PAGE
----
CLIENT ALERT: NLRB Rules Temporary Employees Can Be Part of Bargaining Units

On Monday, July 11, 2016, the National Labor Relations Board (“NLRB”) released a decision, Miller & Anderson, Inc., No. 05-RC-079249, which makes it easier for temporary workers to be included in a single bargaining unit with their permanent counterparts.

In Miller, the NLRB overturned a Bush-era standard that provided that a group of jointly employed temporary workers could not unionize with permanent employees without the approval of both of their employers: the permanent employer and the temporary staffing agency.  Now, Union petitioners seeking to represent employees in bargaining units that combine both solely and jointly employed employees may do so without employer consent if those employees are: (1) employed by the same primary employer, and (2) share a “community of interest.”

 The Board further ruled that a primary employer will be required to bargain regarding all terms and conditions of employment for permanent unit employees it solely employs.  However, it will also be obligated to bargain over the terms and conditions of employment over those temporary workers which it jointly employs and which it possesses the authority to control.

Given this decision and the Board’s decision in Browning-Ferris Industries, which loosened the definition of “joint employer”, it is likely that more companies will be deemed to be joint employers that must bargain with a larger and more powerful “mixed” bargaining units consisting of both temporary and permanent workers. 

By handing unions this victory, employers will now have to reevaluate whether using temporary placement agencies and subcontractors is a cost-effective business plan.

On Monday, July 11, 2016, the National Labor Relations Board (“NLRB”) released a decision, Miller & Anderson, Inc., No. 05-RC-079249, which makes it easier for temporary workers to be included in a single bargaining unit with their permanent counterparts.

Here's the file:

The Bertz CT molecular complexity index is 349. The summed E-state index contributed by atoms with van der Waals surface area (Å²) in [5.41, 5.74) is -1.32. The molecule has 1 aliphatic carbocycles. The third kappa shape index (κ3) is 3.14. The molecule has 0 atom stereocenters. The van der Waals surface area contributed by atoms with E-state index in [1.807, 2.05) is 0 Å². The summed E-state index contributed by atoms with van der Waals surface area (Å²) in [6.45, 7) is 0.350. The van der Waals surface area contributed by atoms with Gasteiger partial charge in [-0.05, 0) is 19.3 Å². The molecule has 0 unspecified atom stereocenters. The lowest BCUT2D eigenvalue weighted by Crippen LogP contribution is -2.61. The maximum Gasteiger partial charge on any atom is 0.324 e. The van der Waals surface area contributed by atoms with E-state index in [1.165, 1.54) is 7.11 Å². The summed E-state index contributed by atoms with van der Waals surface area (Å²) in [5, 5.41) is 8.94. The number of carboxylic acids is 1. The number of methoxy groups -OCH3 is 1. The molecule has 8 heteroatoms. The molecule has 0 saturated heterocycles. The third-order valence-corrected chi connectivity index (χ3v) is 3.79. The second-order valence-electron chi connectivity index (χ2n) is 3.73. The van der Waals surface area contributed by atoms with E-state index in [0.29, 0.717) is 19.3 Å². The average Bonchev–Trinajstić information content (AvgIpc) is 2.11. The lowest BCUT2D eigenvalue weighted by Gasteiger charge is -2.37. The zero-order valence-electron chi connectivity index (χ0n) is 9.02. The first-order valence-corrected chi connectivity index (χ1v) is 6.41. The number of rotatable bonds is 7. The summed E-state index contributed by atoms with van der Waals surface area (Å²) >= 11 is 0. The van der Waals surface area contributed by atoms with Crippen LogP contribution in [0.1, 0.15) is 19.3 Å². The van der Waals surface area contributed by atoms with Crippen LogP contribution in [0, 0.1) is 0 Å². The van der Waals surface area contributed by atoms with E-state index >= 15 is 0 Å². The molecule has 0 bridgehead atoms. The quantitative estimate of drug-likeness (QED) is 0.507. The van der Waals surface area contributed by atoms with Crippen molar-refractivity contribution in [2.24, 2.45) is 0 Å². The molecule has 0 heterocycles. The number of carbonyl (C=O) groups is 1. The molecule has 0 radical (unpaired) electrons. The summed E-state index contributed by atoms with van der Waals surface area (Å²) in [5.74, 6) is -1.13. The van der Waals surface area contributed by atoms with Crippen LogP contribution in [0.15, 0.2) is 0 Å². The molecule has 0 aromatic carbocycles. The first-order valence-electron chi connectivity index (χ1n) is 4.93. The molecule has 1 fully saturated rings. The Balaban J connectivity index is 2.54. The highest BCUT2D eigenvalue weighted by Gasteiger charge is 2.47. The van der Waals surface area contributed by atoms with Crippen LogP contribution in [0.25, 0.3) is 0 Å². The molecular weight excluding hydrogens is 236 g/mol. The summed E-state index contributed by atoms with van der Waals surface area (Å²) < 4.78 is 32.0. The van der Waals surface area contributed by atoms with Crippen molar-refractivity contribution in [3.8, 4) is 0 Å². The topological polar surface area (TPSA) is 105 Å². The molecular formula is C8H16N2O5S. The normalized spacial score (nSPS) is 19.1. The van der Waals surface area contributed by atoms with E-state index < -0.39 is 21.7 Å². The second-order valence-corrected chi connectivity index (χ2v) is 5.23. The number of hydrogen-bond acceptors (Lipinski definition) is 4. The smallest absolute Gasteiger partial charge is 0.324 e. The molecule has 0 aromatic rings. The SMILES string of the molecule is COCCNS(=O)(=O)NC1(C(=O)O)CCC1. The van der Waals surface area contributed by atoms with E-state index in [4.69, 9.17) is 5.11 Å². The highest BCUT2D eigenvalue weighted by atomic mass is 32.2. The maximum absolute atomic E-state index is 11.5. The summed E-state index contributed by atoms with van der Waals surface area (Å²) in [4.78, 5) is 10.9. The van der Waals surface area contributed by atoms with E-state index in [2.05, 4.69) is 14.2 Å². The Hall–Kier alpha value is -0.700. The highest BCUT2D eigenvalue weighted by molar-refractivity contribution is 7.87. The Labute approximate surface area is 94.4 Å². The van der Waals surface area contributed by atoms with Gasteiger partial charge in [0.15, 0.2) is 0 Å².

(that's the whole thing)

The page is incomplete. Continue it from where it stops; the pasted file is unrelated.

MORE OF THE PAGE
In Miller, the NLRB overturned a Bush-era standard that provided that a group of jointly employed temporary workers could not unionize with permanent employees without the approval of both of their employers: the permanent employer and the temporary staffing agency.  Now, Union petitioners seeking to represent employees in bargaining units that combine both solely and jointly employed employees may do so without employer consent if those employees are: (1) employed by the same primary employer, and (2) share a “community of interest.”

 The Board further ruled that a primary employer will be required to bargain regarding all terms and conditions of employment for permanent unit employees it solely employs.  However, it will also be obligated to bargain over the terms and conditions of employment over those temporary workers which it jointly employs and which it possesses the authority to control.

Given this decision and the Board’s decision in Browning-Ferris Industries, which loosened the definition of “joint employer”, it is likely that more companies will be deemed to be joint employers that must bargain with a larger and more powerful “mixed” bargaining units consisting of both temporary and permanent workers. 

By handing unions this victory, employers will now have to reevaluate whether using temporary placement agencies and subcontractors is a cost-effective business plan.

On Monday, July 11, 2016, the National Labor Relations Board (“NLRB”) released a decision, Miller & Anderson, Inc., No. 05-RC-079249, which makes it easier for temporary workers to be included in a single bargaining unit with their permanent counterparts.

In Miller, the NLRB overturned a Bush-era standard that provided that a group of jointly employed temporary workers could not unionize with permanent employees without the approval of both of their employers: the permanent employer and the temporary staffing agency.  Now, Union petitioners seeking to represent employees in bargaining units that combine both solely and jointly employed employees may do so without employer consent if those employees are: (1) employed by the same primary employer, and (2) share a “community of interest.”